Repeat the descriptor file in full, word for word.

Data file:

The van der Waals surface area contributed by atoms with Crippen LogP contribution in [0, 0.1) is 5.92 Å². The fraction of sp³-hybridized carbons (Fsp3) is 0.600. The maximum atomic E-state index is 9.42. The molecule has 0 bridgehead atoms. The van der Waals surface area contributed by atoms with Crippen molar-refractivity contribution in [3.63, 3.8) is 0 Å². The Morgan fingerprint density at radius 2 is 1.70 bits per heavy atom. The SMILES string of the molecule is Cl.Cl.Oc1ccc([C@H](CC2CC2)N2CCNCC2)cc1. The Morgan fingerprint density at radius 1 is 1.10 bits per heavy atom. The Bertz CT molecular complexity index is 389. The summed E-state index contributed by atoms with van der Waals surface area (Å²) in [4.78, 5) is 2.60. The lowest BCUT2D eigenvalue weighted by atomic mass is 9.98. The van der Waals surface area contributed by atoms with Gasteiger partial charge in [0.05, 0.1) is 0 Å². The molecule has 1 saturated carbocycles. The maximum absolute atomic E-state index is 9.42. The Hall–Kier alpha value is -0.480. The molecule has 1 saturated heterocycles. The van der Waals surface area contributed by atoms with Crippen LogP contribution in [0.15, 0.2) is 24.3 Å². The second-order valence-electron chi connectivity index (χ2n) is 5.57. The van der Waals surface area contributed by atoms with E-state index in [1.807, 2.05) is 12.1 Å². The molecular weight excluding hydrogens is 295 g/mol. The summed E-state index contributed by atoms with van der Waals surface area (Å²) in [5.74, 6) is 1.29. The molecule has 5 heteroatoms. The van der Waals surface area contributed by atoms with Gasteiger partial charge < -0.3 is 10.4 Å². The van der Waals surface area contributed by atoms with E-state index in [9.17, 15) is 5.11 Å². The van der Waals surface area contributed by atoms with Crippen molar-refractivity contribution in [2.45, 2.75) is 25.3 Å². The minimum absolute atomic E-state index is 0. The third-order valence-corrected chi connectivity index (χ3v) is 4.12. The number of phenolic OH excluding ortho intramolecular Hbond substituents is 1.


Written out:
The van der Waals surface area contributed by atoms with Crippen LogP contribution in [0, 0.1) is 5.92 Å². The fraction of sp³-hybridized carbons (Fsp3) is 0.600. The maximum atomic E-state index is 9.42. The molecule has 0 bridgehead atoms. The van der Waals surface area contributed by atoms with Crippen molar-refractivity contribution in [3.63, 3.8) is 0 Å². The Morgan fingerprint density at radius 2 is 1.70 bits per heavy atom. The SMILES string of the molecule is Cl.Cl.Oc1ccc([C@H](CC2CC2)N2CCNCC2)cc1. The Morgan fingerprint density at radius 1 is 1.10 bits per heavy atom. The Bertz CT molecular complexity index is 389. The summed E-state index contributed by atoms with van der Waals surface area (Å²) in [4.78, 5) is 2.60. The lowest BCUT2D eigenvalue weighted by atomic mass is 9.98. The van der Waals surface area contributed by atoms with Gasteiger partial charge in [0.05, 0.1) is 0 Å². The molecule has 1 saturated carbocycles. The maximum absolute atomic E-state index is 9.42. The Hall–Kier alpha value is -0.480. The molecule has 1 saturated heterocycles. The van der Waals surface area contributed by atoms with Crippen LogP contribution in [0.15, 0.2) is 24.3 Å². The second-order valence-electron chi connectivity index (χ2n) is 5.57. The van der Waals surface area contributed by atoms with E-state index in [1.807, 2.05) is 12.1 Å². The molecular weight excluding hydrogens is 295 g/mol. The summed E-state index contributed by atoms with van der Waals surface area (Å²) in [5.74, 6) is 1.29. The molecule has 5 heteroatoms. The van der Waals surface area contributed by atoms with Gasteiger partial charge < -0.3 is 10.4 Å². The van der Waals surface area contributed by atoms with E-state index in [9.17, 15) is 5.11 Å². The van der Waals surface area contributed by atoms with Crippen molar-refractivity contribution in [2.45, 2.75) is 25.3 Å². The minimum absolute atomic E-state index is 0. The third-order valence-corrected chi connectivity index (χ3v) is 4.12. The number of phenolic OH excluding ortho intramolecular Hbond substituents is 1.